Having served as Resident Grandmaster for the Chess Club and Scholastic Center of Saint Louis for the past three weeks, I have had the opportunity to interact with many children who demonstrate a passion for chess. Between school field trips, family visits, lectures and competitions, the club attracts a diverse range of players.

Leanne Magnuson Latuda, Rachel Ebeling and Lydia Ruffin joined St. Louis on the Air contributor Steve Potter to discuss an upcoming performance of the Women's HOPE Chorale.
Alex Heuer | St. Louis Public Radio

“I never thought it would touch my life in the way it did,” said Rachel Ebeling, the co-founder and executive director of the Angel Band Project.

Ebeling is referring to the issue of violence against women. In 2009, Ebeling’s best friend Teresa Butz was killed after she was repeatedly raped by a man who broke into her home in Seattle.

St. Louis' Civil Courthouse - May 2017
Maria Altman / St. Louis Public Radio

Businesses in St. Louis will have to pay their employees at least $10 an hour starting Friday, rather than the state's minimum of $7.70.

A circuit court judge lifted an injunction against a city ordinance on Thursday, a little over a week after the Missouri Supreme Court declined to reconsider its February ruling upholding the law

6 North in the Central West End.
Willis Ryder Arnold | St. Louis Public Radio

Jane Jones was overwhelmed when she first visited the 6 North Apartments building in the Central West End.

Built in 2004, it’s the nation’s first building constructed entirely under the universal design concept, which incorporates features that allow people with disabilities to live in the space. It can be defined as "the design of products and environments to be usable by all people, to the greatest extent possible, without the need for adaptation or specialized design."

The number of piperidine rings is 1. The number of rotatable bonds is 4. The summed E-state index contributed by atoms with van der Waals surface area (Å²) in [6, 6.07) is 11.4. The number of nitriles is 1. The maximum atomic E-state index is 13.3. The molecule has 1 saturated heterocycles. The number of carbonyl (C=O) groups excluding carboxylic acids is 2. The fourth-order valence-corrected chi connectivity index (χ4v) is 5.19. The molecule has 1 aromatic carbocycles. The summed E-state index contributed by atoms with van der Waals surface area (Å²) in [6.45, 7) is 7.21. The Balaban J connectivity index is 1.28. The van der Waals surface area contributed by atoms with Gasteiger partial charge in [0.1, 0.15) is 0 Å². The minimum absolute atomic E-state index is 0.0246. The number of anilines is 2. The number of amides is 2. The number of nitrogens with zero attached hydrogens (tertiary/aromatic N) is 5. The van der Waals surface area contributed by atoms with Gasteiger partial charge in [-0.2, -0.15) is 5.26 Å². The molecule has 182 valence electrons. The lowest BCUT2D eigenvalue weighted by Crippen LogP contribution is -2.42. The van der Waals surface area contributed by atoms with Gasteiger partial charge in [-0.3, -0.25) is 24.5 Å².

Jones, who is blind, moved there in 2012. She couldn’t imagine living anywhere else.

The Missouri Capitol in Jefferson City, 2014
vinwim | Flickr

The Missouri Senate sang, talked about fist fights and criticized each other this week. What they haven't done is pass any bills.

As of Wednesday, just seven working days remain in this year’s legislative session. Plus, the spending plan for the coming fiscal year must be delivered to Gov. Eric Greitens by 6 p.m., Friday, otherwise, they’ll need a special session.

Dr. Richard Eells House in Quincy, Illinois
(Courtesy Arts Quincy)

The Mississippi River town of Quincy, Illinois, was a major stop on the Underground Railroad as slaves attempted to make their way from Missouri to a free state.

Quincy’s role in the Underground Railroad – a network of often secretive locations used to help enslaved people escape to free states and Canada – is highlighted in the events that took place at the home of Dr. Richard Eells and his wife, Jane, during the mid-19th century.